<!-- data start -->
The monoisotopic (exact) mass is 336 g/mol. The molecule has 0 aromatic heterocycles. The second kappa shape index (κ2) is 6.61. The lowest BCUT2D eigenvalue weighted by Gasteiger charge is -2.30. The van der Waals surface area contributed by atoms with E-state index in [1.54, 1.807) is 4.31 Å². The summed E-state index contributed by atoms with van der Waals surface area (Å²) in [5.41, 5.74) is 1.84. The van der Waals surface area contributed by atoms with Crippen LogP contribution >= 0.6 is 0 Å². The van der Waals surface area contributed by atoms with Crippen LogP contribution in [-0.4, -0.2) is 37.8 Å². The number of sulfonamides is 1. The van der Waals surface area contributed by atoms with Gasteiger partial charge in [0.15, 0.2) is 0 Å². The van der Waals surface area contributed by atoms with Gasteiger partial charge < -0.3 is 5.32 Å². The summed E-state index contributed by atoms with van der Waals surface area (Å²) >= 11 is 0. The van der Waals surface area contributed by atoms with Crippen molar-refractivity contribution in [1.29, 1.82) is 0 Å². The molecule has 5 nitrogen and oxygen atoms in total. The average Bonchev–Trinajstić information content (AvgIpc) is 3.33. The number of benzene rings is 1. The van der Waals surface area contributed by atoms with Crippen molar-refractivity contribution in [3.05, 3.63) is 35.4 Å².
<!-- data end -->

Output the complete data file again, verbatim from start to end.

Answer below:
The monoisotopic (exact) mass is 336 g/mol. The molecule has 0 aromatic heterocycles. The second kappa shape index (κ2) is 6.61. The lowest BCUT2D eigenvalue weighted by Gasteiger charge is -2.30. The van der Waals surface area contributed by atoms with E-state index in [1.54, 1.807) is 4.31 Å². The summed E-state index contributed by atoms with van der Waals surface area (Å²) in [5.41, 5.74) is 1.84. The van der Waals surface area contributed by atoms with Crippen LogP contribution >= 0.6 is 0 Å². The van der Waals surface area contributed by atoms with Crippen LogP contribution in [-0.4, -0.2) is 37.8 Å². The number of sulfonamides is 1. The van der Waals surface area contributed by atoms with Gasteiger partial charge in [0.15, 0.2) is 0 Å². The van der Waals surface area contributed by atoms with Gasteiger partial charge < -0.3 is 5.32 Å². The summed E-state index contributed by atoms with van der Waals surface area (Å²) >= 11 is 0. The van der Waals surface area contributed by atoms with Crippen molar-refractivity contribution in [1.29, 1.82) is 0 Å². The molecule has 5 nitrogen and oxygen atoms in total. The average Bonchev–Trinajstić information content (AvgIpc) is 3.33. The number of benzene rings is 1. The van der Waals surface area contributed by atoms with Crippen molar-refractivity contribution in [3.05, 3.63) is 35.4 Å².